Some of the orchids have been attached to trees so the orchid roots attach to and grow on the trunk, taking in moisture and nutrients when it rains while other orchids are growing in pots and wooden hanging baskets. All are strategically placed, like in the photo above at the entrance to the orchid garden. I think there are around seven different colors but all quite common. They make a splash when first seen and make a great backdrop for a quick selfie, but people don’t stop long to admire them blocking others from entering. Those attached to the trees aren’t blooming continuously, but because so many are in movable pots, there are orchids continuously blooming. The orchids in the trees around my home are either fall or winter/early spring blooming when I am here to enjoy them.

As visitors move into the garden they can find orchids to delight any taste, from very small (not much bigger than a finger nail) to big ones, and in multiple colors. Here is a sampling from a recent visits.

I have another orchid post brewing on lady slippers (or is it lady’s slipper, or ladies slippers???) Anyway, stay tuned.

A Little Splash of Vanilla, Please

V. planifolia – Photo copied from Wikipedia

I had spent close to two hours, taking almost 200 photos in the orchid garden of the Naples Botanical Garden (Florida), but my real excitement was focused in the Caribbean Garden. I had learned that the garden had erected trellises and had planted vanilla orchid plants (V. planifolia) with plans to plant another variety, V. x tahitensis, in the near future.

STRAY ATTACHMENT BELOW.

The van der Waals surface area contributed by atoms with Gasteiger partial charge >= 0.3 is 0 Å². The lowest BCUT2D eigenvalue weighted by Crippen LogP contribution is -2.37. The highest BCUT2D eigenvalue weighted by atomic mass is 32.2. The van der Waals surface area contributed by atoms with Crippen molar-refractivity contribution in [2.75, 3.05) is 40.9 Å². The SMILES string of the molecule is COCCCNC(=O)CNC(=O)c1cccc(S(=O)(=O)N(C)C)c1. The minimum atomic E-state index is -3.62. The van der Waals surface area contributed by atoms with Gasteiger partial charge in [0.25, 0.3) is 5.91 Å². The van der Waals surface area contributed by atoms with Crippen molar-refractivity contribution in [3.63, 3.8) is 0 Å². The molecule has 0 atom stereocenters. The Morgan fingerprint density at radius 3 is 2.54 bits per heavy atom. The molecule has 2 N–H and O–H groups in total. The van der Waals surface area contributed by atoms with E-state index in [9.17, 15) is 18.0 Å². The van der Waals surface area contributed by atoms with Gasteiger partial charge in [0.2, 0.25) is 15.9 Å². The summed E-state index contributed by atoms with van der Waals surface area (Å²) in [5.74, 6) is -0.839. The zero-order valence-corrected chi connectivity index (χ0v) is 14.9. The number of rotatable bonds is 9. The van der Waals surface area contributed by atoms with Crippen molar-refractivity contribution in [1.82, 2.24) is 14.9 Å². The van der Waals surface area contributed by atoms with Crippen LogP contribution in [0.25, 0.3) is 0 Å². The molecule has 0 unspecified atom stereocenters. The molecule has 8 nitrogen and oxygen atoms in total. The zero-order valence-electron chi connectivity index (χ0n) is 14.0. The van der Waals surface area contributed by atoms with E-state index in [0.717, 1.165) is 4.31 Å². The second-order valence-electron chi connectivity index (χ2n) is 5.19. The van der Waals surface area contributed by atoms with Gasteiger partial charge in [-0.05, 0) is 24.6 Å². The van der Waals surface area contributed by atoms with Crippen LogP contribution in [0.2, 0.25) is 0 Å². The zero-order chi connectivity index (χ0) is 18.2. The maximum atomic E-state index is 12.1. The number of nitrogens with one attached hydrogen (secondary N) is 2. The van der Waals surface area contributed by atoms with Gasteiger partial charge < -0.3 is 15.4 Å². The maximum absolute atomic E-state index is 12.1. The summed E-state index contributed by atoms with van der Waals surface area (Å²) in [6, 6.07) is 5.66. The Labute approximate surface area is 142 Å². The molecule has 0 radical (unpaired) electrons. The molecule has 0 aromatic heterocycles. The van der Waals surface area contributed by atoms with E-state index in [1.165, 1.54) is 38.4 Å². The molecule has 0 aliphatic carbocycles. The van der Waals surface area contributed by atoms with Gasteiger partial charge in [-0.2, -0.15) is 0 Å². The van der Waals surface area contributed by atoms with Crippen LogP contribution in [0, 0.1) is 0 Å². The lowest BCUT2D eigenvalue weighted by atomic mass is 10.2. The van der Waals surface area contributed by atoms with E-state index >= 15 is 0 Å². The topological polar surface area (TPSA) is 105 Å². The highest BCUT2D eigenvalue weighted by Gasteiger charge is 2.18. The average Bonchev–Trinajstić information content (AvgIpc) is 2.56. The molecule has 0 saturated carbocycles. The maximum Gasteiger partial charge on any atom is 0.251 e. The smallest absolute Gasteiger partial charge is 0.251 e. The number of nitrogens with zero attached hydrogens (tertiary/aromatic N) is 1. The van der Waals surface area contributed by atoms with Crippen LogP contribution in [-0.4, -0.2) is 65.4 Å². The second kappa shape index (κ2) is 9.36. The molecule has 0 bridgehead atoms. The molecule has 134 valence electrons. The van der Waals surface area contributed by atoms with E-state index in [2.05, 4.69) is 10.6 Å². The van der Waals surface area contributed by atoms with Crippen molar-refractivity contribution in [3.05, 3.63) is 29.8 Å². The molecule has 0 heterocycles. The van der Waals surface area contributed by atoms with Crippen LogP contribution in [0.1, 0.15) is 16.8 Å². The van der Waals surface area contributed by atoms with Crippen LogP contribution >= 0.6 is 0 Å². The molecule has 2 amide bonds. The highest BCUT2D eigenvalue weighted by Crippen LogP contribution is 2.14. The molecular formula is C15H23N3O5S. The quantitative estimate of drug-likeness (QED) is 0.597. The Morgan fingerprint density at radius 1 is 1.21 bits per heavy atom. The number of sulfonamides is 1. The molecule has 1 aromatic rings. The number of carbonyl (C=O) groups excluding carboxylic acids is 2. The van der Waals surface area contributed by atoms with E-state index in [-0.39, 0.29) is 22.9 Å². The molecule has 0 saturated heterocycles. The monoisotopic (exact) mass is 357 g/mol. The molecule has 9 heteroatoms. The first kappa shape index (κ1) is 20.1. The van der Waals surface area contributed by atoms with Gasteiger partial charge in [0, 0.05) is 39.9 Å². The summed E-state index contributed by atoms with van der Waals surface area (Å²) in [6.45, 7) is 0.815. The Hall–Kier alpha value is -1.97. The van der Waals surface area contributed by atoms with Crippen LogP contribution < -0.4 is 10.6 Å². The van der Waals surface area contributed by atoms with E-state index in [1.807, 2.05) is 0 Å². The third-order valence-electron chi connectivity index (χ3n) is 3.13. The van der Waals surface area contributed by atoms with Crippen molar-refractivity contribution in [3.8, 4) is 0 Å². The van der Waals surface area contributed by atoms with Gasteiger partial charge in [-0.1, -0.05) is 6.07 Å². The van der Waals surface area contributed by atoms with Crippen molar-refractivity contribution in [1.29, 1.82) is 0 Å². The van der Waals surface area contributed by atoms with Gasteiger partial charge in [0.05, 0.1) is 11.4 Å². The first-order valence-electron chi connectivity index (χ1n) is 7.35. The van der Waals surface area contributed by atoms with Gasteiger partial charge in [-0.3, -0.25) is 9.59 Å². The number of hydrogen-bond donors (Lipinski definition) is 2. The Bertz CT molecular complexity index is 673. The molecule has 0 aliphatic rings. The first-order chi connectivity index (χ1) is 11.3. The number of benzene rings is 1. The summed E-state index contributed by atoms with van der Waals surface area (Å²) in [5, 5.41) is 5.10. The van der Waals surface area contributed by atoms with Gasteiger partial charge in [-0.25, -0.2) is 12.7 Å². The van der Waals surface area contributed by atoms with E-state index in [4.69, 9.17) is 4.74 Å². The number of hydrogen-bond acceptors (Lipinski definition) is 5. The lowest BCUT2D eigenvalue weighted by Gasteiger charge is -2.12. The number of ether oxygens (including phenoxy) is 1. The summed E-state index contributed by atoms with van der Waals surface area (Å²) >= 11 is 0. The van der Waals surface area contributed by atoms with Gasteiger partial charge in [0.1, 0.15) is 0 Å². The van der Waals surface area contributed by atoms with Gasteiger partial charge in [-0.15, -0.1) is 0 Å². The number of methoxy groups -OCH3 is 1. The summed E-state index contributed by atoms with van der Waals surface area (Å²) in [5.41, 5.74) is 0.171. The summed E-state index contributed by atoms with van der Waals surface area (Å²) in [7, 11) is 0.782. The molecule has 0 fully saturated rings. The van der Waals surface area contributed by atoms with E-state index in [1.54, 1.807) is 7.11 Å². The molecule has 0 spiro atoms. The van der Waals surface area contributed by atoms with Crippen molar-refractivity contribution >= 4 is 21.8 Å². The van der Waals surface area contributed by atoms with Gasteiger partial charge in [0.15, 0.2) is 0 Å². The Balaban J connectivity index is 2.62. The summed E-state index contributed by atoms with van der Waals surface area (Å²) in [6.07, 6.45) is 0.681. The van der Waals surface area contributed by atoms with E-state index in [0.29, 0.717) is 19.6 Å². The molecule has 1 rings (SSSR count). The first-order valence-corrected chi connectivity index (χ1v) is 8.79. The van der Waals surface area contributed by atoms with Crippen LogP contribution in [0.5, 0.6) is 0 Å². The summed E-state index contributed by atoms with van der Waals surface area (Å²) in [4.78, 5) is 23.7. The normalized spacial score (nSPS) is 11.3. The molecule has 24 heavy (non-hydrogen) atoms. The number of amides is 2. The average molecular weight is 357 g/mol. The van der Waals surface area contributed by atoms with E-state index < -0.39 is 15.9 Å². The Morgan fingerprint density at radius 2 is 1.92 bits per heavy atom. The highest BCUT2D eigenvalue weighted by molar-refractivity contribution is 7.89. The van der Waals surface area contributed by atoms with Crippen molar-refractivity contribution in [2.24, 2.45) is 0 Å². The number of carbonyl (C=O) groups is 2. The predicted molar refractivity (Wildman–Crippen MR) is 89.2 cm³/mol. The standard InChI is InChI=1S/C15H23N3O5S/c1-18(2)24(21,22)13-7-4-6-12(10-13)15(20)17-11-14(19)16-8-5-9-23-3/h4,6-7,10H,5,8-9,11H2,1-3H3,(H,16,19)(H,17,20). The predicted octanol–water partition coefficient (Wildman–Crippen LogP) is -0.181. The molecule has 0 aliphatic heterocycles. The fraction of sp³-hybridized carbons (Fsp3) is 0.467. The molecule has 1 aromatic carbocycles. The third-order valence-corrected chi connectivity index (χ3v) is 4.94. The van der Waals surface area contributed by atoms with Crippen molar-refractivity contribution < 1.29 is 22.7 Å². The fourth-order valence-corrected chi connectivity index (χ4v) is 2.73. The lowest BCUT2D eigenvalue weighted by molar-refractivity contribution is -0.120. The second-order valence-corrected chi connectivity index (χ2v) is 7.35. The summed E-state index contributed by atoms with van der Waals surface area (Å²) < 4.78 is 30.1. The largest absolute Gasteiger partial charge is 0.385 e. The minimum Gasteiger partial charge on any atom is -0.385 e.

Now I will wait and watch for the orchids to bloom and produce vanilla seed pods. From reading the Garden’s blog I have learned that it is a long and work intensive process to get from new plant to vanilla extract. According to the blog, the Horticulture Team hopes to eventually supply Garden’s Fogg Cafe with Garden-grown vanilla. But it seems that it will be well over a year before that will happen. Stay tuned.

I couldn’t decide which challenge this post should be linked to – so I’ll do both. Now you can check out both and join in.

A Photo a Week Challenge: Something New

Life in Colour: Yellow

Life in Color: Yellow Orchids

Last week I spent a lot of time in the Orchid Garden at Naples Botanical Garden. It was 8 in the morning and in most places there wasn’t strong sunlight so I had lots of fun and ended up with lots of photos to filter through, delete or keep, and process. And I found lots of yellow orchids to post in response to Jude’s monthly challenge “Life in Colour: Yellow.” Use the link to join in the fun as many times as you like during the month of February.

Lens-Artist Photo Challenge #103: Surprise

Would you like a bananananananananana?

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I walked around a corner at the Naples Botanical Garden and was surprised by this very long hand of bananas. I don’t know why I hadn’t seen it before. Help yourself – there are plenty.

If you want to participate, everyone is welcome at Leya’s.